Homecoming? Mostly …

Students react to the postponement of the homecoming dance

Junior Alyssa Thoren dances her way down Durham Road. On Oct. 8 some homecoming events continued as usual like the parade and football game. Powderpuff and the dance were postponed. (Maggie Troxell)

   With things (mostly) back to normal, students were expecting one of more well known events of the year to happen—the homecoming dance. When the news that the dance would be canceled hit on Sept. 24, students had feelings to share. 

     Usually, THS plans things such as a homecoming parade, spirit week, and of course, the dance. All of these things can be COVID-19 friendly, but with the rising cases throughout the district, district leadership decided to postpone it. Their plan is to have it sometime soon, either in the winter or towards the spring. 

     “Our plan was to have it outside with tents, fully masked, but the truth is, locally we just have too many cases. Our number one priority is to keep students safe, and to do that, we can’t hold the dance right now,” Principal Brian Bailey said.

     Leadership students and administration only had one week to plan all the events. Students wasted no time accommodating the postponement of the dance. 

     “As of right now, we are still having our homecoming parade and spirit week, but the dance is still in the process of being postponed,” Mr. Bailey said.

     Leadership has still planned to do the other homecoming week activities, such as spirit week and the homecoming parade on Durham Road. With these things still happening, it gave the students a sense of normality. 

     Sophomore princess Jaida Brandon geared up for the halftime ceremony.

     “I’m nervous about being in front of a lot of people,” she explained. “But I know that I will have fun and that I won’t be alone, so I will have a great time.” 

     Sophomore prince Nicco Simonetti had thoughts as well.

     “I’m excited for homecoming, it felt pretty cool to be nominated even though I had no idea,” he said. “It sucks that I won’t be in the parade or walk out during half time but just to be a part of it is an honor.”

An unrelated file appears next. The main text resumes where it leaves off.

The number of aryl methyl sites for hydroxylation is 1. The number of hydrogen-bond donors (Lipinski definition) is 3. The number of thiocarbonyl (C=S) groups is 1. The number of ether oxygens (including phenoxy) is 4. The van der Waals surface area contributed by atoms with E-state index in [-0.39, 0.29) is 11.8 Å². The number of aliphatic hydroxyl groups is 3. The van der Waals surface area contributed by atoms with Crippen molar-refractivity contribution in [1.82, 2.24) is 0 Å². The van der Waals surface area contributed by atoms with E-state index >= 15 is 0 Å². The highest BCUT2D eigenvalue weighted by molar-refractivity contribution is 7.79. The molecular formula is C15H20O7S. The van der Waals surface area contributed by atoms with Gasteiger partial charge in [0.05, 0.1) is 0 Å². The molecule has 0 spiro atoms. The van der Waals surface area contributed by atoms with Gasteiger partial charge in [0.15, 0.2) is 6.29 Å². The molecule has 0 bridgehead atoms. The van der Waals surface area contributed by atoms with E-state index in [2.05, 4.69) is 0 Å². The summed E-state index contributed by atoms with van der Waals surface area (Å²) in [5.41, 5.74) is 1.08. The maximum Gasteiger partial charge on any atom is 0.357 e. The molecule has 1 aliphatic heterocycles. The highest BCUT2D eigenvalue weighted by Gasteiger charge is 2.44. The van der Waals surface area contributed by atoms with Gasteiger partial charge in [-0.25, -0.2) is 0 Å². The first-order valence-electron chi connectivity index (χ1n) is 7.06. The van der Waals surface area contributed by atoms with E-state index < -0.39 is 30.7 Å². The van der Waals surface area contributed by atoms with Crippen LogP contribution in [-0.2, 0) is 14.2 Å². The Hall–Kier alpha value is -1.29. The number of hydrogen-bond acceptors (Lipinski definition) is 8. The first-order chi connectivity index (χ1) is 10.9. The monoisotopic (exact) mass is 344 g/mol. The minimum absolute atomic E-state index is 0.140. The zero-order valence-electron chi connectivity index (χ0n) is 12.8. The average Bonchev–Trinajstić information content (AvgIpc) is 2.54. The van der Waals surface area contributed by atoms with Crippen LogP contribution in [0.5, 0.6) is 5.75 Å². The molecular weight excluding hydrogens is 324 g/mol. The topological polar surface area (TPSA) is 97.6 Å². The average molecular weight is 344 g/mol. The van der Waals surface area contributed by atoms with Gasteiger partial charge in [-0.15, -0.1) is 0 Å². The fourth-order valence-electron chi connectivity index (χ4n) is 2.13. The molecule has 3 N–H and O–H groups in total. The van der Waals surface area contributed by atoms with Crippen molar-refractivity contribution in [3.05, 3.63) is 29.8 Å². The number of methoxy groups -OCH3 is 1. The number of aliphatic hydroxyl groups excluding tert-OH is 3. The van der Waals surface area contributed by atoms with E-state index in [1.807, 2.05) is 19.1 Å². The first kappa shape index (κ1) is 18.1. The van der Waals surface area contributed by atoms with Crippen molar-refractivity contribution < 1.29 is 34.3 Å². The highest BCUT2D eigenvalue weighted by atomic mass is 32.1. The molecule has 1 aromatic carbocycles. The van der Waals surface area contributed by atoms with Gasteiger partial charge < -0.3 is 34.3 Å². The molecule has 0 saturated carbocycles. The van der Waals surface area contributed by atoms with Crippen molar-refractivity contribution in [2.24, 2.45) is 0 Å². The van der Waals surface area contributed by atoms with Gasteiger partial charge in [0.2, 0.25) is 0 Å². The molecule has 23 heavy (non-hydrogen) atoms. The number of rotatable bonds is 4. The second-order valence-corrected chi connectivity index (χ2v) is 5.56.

Being a varsity football player, he wasn’t able to go to either of the royalty events. Having to be in the locker room at half time, he missed the walk out onto the field, but his mother Nicole Simonetti and his childhood best friend Tyler Anderson were there representing him.

     As much as students understood the postponement and wanting to keep everyone safe, some students felt it was unfair. While other activities like football games and in-person school are happening, why did this get canceled?

     Junior Karis Bomar was disappointed.

     “If homecoming is canceled, why aren’t football games and other sporting events?” Bomar said. “Those seem like big outbreak areas because of the mask rule not being followed.”

     The mask mandate is in full force at every school event. Most follow it, but it can be hard to get everyone to wear one, 100% of the time.

     “We are all really close and stand together in the football stands,” Bomar said. “Masks fall down and people don’t wear them correctly.”

     Although all of these events are outside, viruses can still be spread.

     On the other hand, freshmen and sophomores are sad to be missing their first official school dance. COVID-19 took away the ability to hold a dance. The school’s last dance was in 2019. 

     A dance this fall would’ve been a bonding activity, especially for the new classes attending THS this year. 

     “It definitely affected me; it’s a really big social aspect where you get excited to hang out with friends and it’s just part of the high school experience,” freshman Hope Bomar said. 

     “I’m definitely disappointed that we didn’t do it, especially because I think we could’ve achieved it safely. I know that is hard to do with COVID though,” freshman Caleb Jolley said. 

     “I promise, with the persistence of our leadership team, the second it is safe to do so, we will hold the dance,” Bailey said.